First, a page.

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Michelle Moran was born in California. While getting her Masters at Claremont Graduate University, Michelle published her first historical fiction novel, Jezebel. She has traveled around the world - including to Israel, where she participated in an archaeological dig that inspired her to begin writing historical fiction. She lives in Southern California.
Thanks to William Shakespeare, Richard Burton, and Elizabeth Taylor, nearly everyone in the Western world is familiar with the tragic tale of Marc Antony and Cleopatra. But the story of their children is less well known. In Moran's third historical novel (after Nefertiti and The Heretic Queen), narrator Kleopatra Selene and her twin brother, Alexander, are just ten years old when Egypt falls to the armies of Octavian and their parents commit suicide rather than submit to the humiliation of Roman rule. The surviving three children, Selene, Alexander, and Ptolemy, are taken to Rome to prevent them from ever rising to power and challenging Rome. Though Ptolemy doesn't survive the sea voyage, his older siblings are adopted into the household of Octavia, Octavian's sister. Here, amid the turmoil of Rome torn apart by external warfare and internal conflict and living under the cloud of their parentage, the children learn to navigate the political and societal eddies into which they have been tossed. Verdict Dramatic, engrossing, and beautifully written, this is essential reading, and Moran is definitely an author to watch.-Jane Henriksen Baird, Anchorage P.L., AK Copyright 2009 Reed Business Information.
'Throughout her meticulous research, Moran, a rising star in the world of historical fiction, has drawn a vivid picture of the horrors and glories of life in ancient Rome. This is an intelligent historical novel, which like Moran's previous two titles draws you in from the outset' Daily Express. * Daily Express *
Moran's latest foray into the world of classical history (after The Heretic Queen) centers upon the children of Marc Antony and Cleopatra. After the death of their parents, twins Alexander and Selene and younger brother Ptolemy are in a dangerous position, left to the mercy of their father's greatest rival, Octavian Caesar. However, Caesar does not kill them as expected, but takes the trio to Rome to be paraded as part of his triumphant return and to demonstrate his solidified power. As the twins adapt to life in Rome in the inner circle of Caesar's family, they grow into adulthood ensconced in a web of secrecy, intrigue and constant danger. Told from Selene's perspective, the tale draws readers into the fascinating world of ancient Rome and into the court of Rome's first and most famous emperor. Deftly encompassing enough political history to provide context, Moran never clutters her narrative with extraneous facts. Readers may be frustrated that Selene is more observer than actor, despite the action taking place around her, but historical fiction enthusiasts will delight in this solid installment from a talented name in the genre. (Sept.) Copyright 2009 Reed Business Information.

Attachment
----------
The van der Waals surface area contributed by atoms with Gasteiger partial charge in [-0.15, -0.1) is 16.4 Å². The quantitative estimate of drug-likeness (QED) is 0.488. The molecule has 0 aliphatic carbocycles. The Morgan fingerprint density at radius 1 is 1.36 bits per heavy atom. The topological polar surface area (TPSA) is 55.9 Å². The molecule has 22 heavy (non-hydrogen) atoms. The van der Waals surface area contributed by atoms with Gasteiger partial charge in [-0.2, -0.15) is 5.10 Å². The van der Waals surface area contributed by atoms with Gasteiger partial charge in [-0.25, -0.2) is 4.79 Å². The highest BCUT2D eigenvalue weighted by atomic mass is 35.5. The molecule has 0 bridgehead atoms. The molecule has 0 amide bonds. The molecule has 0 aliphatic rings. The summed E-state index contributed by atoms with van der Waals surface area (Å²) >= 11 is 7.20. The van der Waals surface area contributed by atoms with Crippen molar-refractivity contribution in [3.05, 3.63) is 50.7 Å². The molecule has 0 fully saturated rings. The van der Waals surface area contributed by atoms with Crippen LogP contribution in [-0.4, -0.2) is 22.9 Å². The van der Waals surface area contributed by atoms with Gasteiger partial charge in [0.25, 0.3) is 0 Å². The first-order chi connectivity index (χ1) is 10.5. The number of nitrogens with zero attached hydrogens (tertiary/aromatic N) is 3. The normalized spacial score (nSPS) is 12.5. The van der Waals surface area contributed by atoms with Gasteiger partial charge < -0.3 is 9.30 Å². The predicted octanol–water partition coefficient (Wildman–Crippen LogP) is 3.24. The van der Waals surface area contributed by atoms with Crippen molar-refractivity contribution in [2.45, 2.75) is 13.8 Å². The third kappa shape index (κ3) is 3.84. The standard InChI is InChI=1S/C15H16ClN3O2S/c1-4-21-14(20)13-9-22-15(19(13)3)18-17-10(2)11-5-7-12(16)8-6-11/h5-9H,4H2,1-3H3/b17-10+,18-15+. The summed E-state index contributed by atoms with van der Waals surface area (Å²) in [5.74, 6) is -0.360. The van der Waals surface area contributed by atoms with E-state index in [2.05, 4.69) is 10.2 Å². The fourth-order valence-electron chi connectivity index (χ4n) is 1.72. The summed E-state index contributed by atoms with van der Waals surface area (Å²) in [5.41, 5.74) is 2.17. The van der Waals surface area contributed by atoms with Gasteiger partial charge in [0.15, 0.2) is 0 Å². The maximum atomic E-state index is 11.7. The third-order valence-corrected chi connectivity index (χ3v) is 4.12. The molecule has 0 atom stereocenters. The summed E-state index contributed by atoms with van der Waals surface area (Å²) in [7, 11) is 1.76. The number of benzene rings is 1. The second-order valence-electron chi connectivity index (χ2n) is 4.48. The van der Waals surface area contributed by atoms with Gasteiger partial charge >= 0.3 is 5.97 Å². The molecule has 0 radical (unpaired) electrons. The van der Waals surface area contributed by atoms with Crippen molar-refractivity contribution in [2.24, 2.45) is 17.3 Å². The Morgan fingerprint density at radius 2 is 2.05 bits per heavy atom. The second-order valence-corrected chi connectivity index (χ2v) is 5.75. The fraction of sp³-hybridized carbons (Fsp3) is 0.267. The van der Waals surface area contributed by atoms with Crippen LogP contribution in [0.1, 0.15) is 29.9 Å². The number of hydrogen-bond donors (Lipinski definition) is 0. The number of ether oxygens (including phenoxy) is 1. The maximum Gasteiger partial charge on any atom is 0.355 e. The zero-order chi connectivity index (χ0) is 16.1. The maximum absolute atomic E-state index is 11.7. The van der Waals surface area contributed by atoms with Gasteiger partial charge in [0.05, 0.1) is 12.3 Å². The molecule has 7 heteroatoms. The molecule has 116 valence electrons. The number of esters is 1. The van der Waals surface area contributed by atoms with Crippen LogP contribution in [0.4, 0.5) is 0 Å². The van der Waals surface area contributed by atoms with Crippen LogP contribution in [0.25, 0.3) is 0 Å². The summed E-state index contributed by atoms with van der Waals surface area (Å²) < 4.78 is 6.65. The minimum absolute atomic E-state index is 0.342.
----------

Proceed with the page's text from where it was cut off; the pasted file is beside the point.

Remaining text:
Adult/High School-Readers who know their ancient history are aware that both Cleopatra and Marc Anthony committed suicide when they realized that they had lost the Egyptian empire to Octavian of Rome. In one evening, 10-year-old twins Selene and Alexander lost their parents and their two older siblings, and became Octavian's prisoners. This is a fictionalized account of what happens to them after they are taken in chains by ship to Rome. Moran has done a terrific job of placing readers in the center of life in ancient Rome, letting them see the world of both the privileged and the enslaved. Her historical accuracy and detailed descriptions allow readers to experience the children's fate along with them. The additional bonus to this story is the grown twins' love interests and the political intrigue, woven throughout, that will impact them. For those who think that ancient history is dull, this is a great way to explore the world of the ancients and to connect through the lives of teenagers who, even though they lived thousands of years ago, have the same desires and interests of today's youth.-Janet Melikian, Central High School East, Fresno, CA Copyright 2010 Reed Business Information.